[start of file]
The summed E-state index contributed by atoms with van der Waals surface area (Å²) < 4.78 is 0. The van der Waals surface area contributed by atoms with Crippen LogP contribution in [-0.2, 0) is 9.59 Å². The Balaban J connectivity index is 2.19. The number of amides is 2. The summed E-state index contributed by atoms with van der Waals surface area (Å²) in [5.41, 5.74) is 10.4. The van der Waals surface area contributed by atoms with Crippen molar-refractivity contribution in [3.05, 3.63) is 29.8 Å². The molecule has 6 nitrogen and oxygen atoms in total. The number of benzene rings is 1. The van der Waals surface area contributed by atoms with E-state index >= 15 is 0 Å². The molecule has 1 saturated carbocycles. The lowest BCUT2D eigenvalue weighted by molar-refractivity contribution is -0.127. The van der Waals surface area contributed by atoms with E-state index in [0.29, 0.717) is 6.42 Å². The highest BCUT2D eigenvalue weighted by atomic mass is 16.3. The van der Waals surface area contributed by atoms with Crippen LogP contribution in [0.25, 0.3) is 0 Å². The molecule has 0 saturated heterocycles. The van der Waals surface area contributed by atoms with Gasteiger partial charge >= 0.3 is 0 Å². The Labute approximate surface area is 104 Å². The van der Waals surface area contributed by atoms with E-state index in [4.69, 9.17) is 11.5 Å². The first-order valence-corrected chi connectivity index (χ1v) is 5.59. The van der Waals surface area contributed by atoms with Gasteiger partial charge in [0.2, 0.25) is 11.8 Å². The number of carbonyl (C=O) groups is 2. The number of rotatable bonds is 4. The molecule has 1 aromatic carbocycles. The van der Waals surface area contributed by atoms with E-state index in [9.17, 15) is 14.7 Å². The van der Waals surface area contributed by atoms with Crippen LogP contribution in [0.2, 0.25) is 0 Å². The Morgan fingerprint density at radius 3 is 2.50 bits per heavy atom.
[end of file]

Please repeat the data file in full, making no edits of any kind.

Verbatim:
The summed E-state index contributed by atoms with van der Waals surface area (Å²) < 4.78 is 0. The van der Waals surface area contributed by atoms with Crippen LogP contribution in [-0.2, 0) is 9.59 Å². The Balaban J connectivity index is 2.19. The number of amides is 2. The summed E-state index contributed by atoms with van der Waals surface area (Å²) in [5.41, 5.74) is 10.4. The van der Waals surface area contributed by atoms with Crippen molar-refractivity contribution in [3.05, 3.63) is 29.8 Å². The molecule has 6 nitrogen and oxygen atoms in total. The number of benzene rings is 1. The van der Waals surface area contributed by atoms with E-state index >= 15 is 0 Å². The molecule has 1 saturated carbocycles. The lowest BCUT2D eigenvalue weighted by molar-refractivity contribution is -0.127. The van der Waals surface area contributed by atoms with E-state index in [0.29, 0.717) is 6.42 Å². The highest BCUT2D eigenvalue weighted by atomic mass is 16.3. The van der Waals surface area contributed by atoms with Crippen LogP contribution in [0.25, 0.3) is 0 Å². The molecule has 0 saturated heterocycles. The van der Waals surface area contributed by atoms with Gasteiger partial charge >= 0.3 is 0 Å². The Labute approximate surface area is 104 Å². The van der Waals surface area contributed by atoms with E-state index in [4.69, 9.17) is 11.5 Å². The first-order valence-corrected chi connectivity index (χ1v) is 5.59. The van der Waals surface area contributed by atoms with Gasteiger partial charge in [0.2, 0.25) is 11.8 Å². The number of carbonyl (C=O) groups is 2. The number of rotatable bonds is 4. The molecule has 1 aromatic carbocycles. The van der Waals surface area contributed by atoms with E-state index in [9.17, 15) is 14.7 Å². The van der Waals surface area contributed by atoms with Crippen LogP contribution in [0.2, 0.25) is 0 Å². The Morgan fingerprint density at radius 3 is 2.50 bits per heavy atom.